Singapore has a three-pronged approach to healthcare that comprises the programs Medisave, Medishield, and Medifund. These programs span either all or some portion of the healthcare needs of patients in the country. Medisave, like Obamacare, is a program that mandates that every household own a healthcare savings account into which the worker must contribute eight to ten and one-half percent of his annual income. And, like Obamacare, for the self-employed, the threshold for contributing is a very low $6,000 (Obamacare is $11,000). In 2016, median income for Singapore workers was $106K; consequently this would translate to a median contribution of $7,988 – $10,119 annually. Without consideration of income tax (approximately $7,000 for the median household in Singapore) a family is paying between $663 and $843 for routine healthcare coverage. In comparison, under Obamacare, the average American household is shelling out $440 a month under an employee plan and about $1,500 a month if self-insured.
Using the median annual income of $56,516 here in the USA for 2015, one can quickly see that the Singapore Medisave model would not significantly reduce the burden on the American worker as the requirements of such a plan would range between $377 and $471 monthly. Obviously, to obtain a premium reduction of $100 or more per month would require lowering the Singapore model percentages to somewhere between four and six percent. It would also mean that Americans would be receptive to such a mandated plan. The point here is that Medisave is a government program that mandates using a payroll tax to fund a healthcare savings account that can only be used in government –sanctioned situations.
The next tier in Singapore’s system is Medishield Life. Simply put, this amounts to catastrophic healthcare insurance for the individual. Enrollment, once again, is mandated, and (according to the tables listed on Singapore’s Ministry of Health website) annual premiums are as low as $55 for those 20 years and younger, increasing to a maximum of $855 at age 84. Under this program, governmental subsidies are doled out according to age and income class, with lower income participants receiving 5% more than middle income, who, in turn, receive 5% more than upper middle income. For context, upper middle income is defined as individuals earning $21,612 – $31,200. Moreover, any residency that is worth more than $13,000 will receive 10% less than the allowed subsidy, and any residency worth more than $21,000 will “not receive these subsidies.” A footnote adds that Permanent Residents will receive “half of the subsidy rates applied to Singapore Citizens.” So, even though the subsidy rates would appear generous (going from 15 to 25% at age 20—depending on income class—to 45 to 50% at age 90), it’s the fine print that tells the real story.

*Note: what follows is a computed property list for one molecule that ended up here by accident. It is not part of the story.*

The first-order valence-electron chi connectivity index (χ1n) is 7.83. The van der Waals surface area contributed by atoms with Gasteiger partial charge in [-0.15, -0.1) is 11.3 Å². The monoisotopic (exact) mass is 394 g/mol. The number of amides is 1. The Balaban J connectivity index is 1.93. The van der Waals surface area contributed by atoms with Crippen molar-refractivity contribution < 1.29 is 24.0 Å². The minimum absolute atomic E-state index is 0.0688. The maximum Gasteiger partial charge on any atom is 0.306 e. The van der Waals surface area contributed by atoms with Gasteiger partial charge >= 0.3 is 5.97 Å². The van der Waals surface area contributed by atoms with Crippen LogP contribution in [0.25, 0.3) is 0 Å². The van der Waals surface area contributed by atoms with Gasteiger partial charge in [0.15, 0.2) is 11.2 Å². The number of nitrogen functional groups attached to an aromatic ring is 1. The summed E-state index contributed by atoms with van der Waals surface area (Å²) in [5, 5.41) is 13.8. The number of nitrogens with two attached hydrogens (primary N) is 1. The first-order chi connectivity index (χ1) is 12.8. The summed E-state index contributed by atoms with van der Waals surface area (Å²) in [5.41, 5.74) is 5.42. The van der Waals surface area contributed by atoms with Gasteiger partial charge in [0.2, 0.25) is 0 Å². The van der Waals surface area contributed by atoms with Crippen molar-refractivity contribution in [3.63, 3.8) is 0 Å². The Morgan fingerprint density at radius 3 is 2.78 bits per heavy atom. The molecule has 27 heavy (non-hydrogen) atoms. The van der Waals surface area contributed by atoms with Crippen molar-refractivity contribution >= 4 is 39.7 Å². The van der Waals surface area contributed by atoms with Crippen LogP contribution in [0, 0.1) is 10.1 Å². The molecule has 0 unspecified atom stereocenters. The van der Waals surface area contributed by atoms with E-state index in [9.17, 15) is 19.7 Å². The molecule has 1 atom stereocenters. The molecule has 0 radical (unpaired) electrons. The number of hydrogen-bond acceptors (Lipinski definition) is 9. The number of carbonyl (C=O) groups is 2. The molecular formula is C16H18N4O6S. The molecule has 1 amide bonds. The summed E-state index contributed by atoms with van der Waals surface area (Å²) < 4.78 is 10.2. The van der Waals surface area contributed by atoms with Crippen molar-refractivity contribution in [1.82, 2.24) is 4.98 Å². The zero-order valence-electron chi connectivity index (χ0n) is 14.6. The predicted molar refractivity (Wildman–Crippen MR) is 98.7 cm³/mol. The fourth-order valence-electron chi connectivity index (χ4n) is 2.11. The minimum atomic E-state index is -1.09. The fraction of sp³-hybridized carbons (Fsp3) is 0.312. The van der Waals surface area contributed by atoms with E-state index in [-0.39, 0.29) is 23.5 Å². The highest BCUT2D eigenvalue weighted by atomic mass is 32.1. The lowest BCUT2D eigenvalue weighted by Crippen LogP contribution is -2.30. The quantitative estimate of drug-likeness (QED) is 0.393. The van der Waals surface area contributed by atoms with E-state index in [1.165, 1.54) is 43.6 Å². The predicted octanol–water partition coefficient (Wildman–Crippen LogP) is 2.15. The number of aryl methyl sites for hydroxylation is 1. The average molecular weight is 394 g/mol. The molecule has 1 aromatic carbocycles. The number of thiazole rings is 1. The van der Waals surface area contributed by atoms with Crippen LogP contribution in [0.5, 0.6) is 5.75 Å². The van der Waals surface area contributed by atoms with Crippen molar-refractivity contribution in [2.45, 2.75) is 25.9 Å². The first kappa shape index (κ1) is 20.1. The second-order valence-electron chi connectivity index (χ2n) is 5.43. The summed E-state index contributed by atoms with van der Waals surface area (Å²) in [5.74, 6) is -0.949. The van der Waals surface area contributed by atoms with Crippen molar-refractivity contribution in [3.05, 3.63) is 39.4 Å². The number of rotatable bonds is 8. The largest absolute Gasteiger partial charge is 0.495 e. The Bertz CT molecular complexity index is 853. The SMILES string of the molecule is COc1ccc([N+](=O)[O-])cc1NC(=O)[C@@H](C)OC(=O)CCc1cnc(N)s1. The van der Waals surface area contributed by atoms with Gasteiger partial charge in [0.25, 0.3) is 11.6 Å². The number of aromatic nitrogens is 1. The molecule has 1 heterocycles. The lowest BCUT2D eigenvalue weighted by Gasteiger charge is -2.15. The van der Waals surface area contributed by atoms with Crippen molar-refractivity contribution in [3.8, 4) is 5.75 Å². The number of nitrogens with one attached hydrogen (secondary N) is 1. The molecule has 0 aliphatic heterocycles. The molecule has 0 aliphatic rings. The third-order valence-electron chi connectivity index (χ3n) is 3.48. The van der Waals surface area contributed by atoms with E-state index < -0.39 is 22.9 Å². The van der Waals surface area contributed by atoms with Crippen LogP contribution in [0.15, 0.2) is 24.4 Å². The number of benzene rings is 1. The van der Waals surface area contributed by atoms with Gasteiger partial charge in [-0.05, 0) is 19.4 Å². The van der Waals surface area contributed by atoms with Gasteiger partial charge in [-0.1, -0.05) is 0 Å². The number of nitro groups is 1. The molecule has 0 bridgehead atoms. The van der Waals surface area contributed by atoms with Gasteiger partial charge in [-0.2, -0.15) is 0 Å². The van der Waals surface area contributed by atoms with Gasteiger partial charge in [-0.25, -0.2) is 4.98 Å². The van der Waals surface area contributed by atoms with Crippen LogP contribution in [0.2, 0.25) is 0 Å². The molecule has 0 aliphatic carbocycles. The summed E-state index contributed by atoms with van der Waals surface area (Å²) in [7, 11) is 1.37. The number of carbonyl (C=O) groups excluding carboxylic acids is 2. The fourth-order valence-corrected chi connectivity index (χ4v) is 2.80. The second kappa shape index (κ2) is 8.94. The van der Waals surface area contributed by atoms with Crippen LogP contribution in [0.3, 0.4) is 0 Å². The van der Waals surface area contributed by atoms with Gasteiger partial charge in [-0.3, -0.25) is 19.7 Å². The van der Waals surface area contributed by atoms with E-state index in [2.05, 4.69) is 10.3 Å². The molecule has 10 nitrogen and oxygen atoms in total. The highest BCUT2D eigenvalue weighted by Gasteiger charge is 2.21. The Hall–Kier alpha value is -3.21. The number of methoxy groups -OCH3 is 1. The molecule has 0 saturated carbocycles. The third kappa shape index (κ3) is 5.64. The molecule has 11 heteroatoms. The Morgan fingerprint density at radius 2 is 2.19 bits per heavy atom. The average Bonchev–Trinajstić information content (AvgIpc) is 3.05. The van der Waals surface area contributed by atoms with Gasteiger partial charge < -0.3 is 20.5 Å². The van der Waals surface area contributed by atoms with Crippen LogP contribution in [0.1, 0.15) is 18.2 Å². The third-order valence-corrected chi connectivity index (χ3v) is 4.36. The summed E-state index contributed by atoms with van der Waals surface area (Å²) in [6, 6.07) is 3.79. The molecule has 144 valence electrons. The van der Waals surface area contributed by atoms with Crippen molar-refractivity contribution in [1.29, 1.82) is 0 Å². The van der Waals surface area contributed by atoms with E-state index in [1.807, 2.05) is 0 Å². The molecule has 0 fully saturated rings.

Medifund most closely mirrors our Medicaid system—a state-funded welfare program that supplies a safety net for those who are not assisted by Medisave or Medishield. However, there are a number of differences between the two. While we qualify for Medicaid support here in the USA on the basis of income and assets, Medifund is self-supporting in that it is funded by an endowment of $3 billion, but only the interest on that endowment can be spent. Should there by an economic crisis, this funding would be in jeopardy. Hospital boards decide who is indigent enough to require assistance. Although this brings to mind Sarah Palin’s death panels, less than one percent of applicants are turned away. No doubt such a plan has merit but we really have to stop and remember that our elected officials in Washington cannot keep their fingers off the money, thus any endowment would sooner or later be stolen. We only have to look at Social Security as an example of that.
So, in truth, to bring Singapore-style health insurance to America, we must suffer government intrusion by way of mandates that define health savings accounts, the amounts of which could change at the whim of the government; public ownership of most hospital facilities with the government deciding what equipment, procedures, and drugs are acceptable or covered, and we must sustain a tax base that will support catastrophic healthcare coverage for every individual. For a possible reduction in healthcare costs of $100 a month, is the loss of liberty worth it?
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